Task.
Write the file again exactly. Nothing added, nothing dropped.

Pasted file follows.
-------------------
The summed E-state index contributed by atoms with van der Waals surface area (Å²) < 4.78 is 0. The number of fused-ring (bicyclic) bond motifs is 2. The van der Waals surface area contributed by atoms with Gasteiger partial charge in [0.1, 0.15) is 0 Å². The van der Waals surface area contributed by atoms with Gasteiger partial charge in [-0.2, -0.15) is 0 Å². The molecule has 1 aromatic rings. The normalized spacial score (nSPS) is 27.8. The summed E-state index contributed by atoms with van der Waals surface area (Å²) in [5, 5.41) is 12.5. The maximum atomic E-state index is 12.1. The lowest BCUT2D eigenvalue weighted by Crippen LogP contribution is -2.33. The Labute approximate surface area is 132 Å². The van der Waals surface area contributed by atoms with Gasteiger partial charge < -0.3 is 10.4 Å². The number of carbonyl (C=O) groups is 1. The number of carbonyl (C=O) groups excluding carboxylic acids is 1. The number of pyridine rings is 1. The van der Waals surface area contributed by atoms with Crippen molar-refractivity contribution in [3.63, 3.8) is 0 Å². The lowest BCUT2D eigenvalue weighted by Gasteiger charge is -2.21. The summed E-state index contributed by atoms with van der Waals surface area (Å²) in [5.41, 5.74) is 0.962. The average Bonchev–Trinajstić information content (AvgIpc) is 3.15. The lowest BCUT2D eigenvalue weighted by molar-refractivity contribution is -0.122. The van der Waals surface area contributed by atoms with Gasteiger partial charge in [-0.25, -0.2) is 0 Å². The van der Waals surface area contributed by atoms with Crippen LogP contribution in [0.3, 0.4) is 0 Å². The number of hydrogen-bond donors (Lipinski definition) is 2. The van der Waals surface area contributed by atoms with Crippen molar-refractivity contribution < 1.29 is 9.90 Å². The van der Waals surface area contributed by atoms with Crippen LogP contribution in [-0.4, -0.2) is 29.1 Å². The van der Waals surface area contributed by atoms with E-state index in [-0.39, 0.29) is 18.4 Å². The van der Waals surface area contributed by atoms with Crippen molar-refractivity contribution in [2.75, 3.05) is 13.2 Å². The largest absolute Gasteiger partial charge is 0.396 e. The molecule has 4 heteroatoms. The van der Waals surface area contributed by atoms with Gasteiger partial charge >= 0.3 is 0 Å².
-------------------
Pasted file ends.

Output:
The summed E-state index contributed by atoms with van der Waals surface area (Å²) < 4.78 is 0. The number of fused-ring (bicyclic) bond motifs is 2. The van der Waals surface area contributed by atoms with Gasteiger partial charge in [0.1, 0.15) is 0 Å². The van der Waals surface area contributed by atoms with Gasteiger partial charge in [-0.2, -0.15) is 0 Å². The molecule has 1 aromatic rings. The normalized spacial score (nSPS) is 27.8. The summed E-state index contributed by atoms with van der Waals surface area (Å²) in [5, 5.41) is 12.5. The maximum atomic E-state index is 12.1. The lowest BCUT2D eigenvalue weighted by Crippen LogP contribution is -2.33. The Labute approximate surface area is 132 Å². The van der Waals surface area contributed by atoms with Gasteiger partial charge < -0.3 is 10.4 Å². The number of carbonyl (C=O) groups is 1. The number of carbonyl (C=O) groups excluding carboxylic acids is 1. The number of pyridine rings is 1. The van der Waals surface area contributed by atoms with Crippen molar-refractivity contribution in [3.63, 3.8) is 0 Å². The lowest BCUT2D eigenvalue weighted by Gasteiger charge is -2.21. The summed E-state index contributed by atoms with van der Waals surface area (Å²) in [5.41, 5.74) is 0.962. The average Bonchev–Trinajstić information content (AvgIpc) is 3.15. The lowest BCUT2D eigenvalue weighted by molar-refractivity contribution is -0.122. The van der Waals surface area contributed by atoms with Gasteiger partial charge in [-0.25, -0.2) is 0 Å². The van der Waals surface area contributed by atoms with Crippen LogP contribution in [0.3, 0.4) is 0 Å². The number of hydrogen-bond donors (Lipinski definition) is 2. The van der Waals surface area contributed by atoms with Crippen molar-refractivity contribution < 1.29 is 9.90 Å². The van der Waals surface area contributed by atoms with Crippen LogP contribution in [-0.4, -0.2) is 29.1 Å². The van der Waals surface area contributed by atoms with E-state index in [-0.39, 0.29) is 18.4 Å². The van der Waals surface area contributed by atoms with Crippen molar-refractivity contribution in [2.75, 3.05) is 13.2 Å². The largest absolute Gasteiger partial charge is 0.396 e. The molecule has 4 heteroatoms. The van der Waals surface area contributed by atoms with Gasteiger partial charge >= 0.3 is 0 Å².